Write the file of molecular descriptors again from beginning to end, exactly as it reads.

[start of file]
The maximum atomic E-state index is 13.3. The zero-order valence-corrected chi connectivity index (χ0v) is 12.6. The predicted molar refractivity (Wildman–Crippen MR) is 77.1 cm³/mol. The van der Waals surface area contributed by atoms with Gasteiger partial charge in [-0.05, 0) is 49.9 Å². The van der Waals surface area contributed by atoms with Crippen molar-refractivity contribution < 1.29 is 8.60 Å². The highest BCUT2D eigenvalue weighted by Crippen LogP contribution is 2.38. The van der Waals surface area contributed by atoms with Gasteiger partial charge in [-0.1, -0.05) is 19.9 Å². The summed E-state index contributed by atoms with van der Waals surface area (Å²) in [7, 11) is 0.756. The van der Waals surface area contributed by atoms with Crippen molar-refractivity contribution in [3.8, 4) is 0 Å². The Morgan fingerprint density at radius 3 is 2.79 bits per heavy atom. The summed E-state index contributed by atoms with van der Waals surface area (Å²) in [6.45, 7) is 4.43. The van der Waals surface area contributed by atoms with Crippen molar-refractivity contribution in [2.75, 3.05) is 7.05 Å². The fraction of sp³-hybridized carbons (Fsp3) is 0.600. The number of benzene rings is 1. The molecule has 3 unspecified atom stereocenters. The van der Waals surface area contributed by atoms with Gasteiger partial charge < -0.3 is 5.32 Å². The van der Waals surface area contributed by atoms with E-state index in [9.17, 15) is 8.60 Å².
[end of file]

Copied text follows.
The maximum atomic E-state index is 13.3. The zero-order valence-corrected chi connectivity index (χ0v) is 12.6. The predicted molar refractivity (Wildman–Crippen MR) is 77.1 cm³/mol. The van der Waals surface area contributed by atoms with Gasteiger partial charge in [-0.05, 0) is 49.9 Å². The van der Waals surface area contributed by atoms with Crippen molar-refractivity contribution < 1.29 is 8.60 Å². The highest BCUT2D eigenvalue weighted by Crippen LogP contribution is 2.38. The van der Waals surface area contributed by atoms with Gasteiger partial charge in [-0.1, -0.05) is 19.9 Å². The summed E-state index contributed by atoms with van der Waals surface area (Å²) in [7, 11) is 0.756. The van der Waals surface area contributed by atoms with Crippen molar-refractivity contribution in [3.8, 4) is 0 Å². The Morgan fingerprint density at radius 3 is 2.79 bits per heavy atom. The summed E-state index contributed by atoms with van der Waals surface area (Å²) in [6.45, 7) is 4.43. The van der Waals surface area contributed by atoms with Crippen molar-refractivity contribution in [2.75, 3.05) is 7.05 Å². The fraction of sp³-hybridized carbons (Fsp3) is 0.600. The number of benzene rings is 1. The molecule has 3 unspecified atom stereocenters. The van der Waals surface area contributed by atoms with Gasteiger partial charge < -0.3 is 5.32 Å². The van der Waals surface area contributed by atoms with E-state index in [9.17, 15) is 8.60 Å².